promotion image of download ymail app
Anonymous asked in Arts & HumanitiesBooks & Authors · 1 year ago

I'm writing a novel in third person multiple pov. How do I make it obvious who the main character is using third person multiple pov?

The other characters are essential to the story line because they help the protagonist reach her goal, but they also have story lines of their own like budding romances etc.

2 Answers

  • 1 year ago
    Favorite Answer

    A book doesn't need to have a single main character. (Though books that do have a single main character are usually easier to write than books that have multiple ones.)

    Or are you talking about whose point of view the story is written from? The convention these days is for third person to be limited rather than omniscient. That is, you tell the story through one character's perceptions, thoughts and emotions, and stay with that character rather than jumping around from paragraph to paragraph. You can move to another character if you want, but it has to be in a new scene or chapter. If you stick to that rule, it's obvious which character is the point-of-view character for a scene, because you show what they're thinking and feeling.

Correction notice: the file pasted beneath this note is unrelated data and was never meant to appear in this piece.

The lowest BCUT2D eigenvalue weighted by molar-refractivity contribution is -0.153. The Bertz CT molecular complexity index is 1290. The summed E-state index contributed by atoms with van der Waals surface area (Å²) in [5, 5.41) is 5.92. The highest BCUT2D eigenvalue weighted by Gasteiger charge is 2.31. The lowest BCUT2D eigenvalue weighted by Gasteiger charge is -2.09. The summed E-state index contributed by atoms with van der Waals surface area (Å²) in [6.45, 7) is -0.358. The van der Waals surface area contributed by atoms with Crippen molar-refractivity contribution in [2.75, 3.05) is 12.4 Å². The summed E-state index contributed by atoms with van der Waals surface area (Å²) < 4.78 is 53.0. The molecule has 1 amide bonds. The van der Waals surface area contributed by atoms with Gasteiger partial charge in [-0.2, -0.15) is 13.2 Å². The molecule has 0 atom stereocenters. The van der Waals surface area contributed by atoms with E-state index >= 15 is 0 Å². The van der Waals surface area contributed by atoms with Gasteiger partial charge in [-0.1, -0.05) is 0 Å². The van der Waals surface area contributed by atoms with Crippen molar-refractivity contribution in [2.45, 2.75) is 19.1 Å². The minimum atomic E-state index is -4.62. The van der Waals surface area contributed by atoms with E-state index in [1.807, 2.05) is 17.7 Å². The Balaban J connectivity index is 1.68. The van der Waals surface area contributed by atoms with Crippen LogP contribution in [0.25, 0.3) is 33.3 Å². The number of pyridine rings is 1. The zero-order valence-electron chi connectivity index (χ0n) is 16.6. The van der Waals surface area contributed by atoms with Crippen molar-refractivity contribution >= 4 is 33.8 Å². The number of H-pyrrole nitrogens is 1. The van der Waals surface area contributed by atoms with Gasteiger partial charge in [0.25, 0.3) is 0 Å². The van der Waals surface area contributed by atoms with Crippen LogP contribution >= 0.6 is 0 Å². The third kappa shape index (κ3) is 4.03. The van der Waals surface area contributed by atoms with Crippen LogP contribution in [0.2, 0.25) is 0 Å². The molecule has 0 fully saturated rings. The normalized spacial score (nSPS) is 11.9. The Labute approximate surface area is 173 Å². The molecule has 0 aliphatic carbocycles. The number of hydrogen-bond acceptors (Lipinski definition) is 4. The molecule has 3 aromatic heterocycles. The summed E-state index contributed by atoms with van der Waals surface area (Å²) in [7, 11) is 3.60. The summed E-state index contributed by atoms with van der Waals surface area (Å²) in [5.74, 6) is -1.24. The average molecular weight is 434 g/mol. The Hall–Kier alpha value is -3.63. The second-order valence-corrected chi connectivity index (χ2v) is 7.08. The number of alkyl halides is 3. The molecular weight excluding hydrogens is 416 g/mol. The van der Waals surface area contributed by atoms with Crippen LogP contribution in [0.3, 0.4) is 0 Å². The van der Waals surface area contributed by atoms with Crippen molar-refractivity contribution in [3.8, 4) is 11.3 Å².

For instance, this is the start of one of my books:

    Tiwan was seven when the dragon first came to visit. She was in the garden of the monastery, playing hunters and quarries with her friend Revath. Tiwan stood against a wall, watching for Revath as he tried to sneak up on her without being seen. A door seemed to open in her mind, as if she’d remembered something she hadn’t realised she’d forgotten. Before she could wonder what this meant, she heard Papa calling her name.

    There are three characters mentioned (four if you count the dragon), but it's obvious that Tiwan is the point-of-view character, because I'm telling you about her perceptions and thoughts - "watching for Revath", "a door seemed to open in her mind", "she'd remembered", "she heard".

    • Commenter avatarLogin to reply the answers
  • Andrew
    Lv 7
    1 year ago

    You don't need to actually tell your readers that one character ought to be seen as the main character - that ought to be obvious by the way the story is crafted around that character. If you don't know that, then you shouldn't be writing anything at all.

    • Commenter avatarLogin to reply the answers
Still have questions? Get your answers by asking now.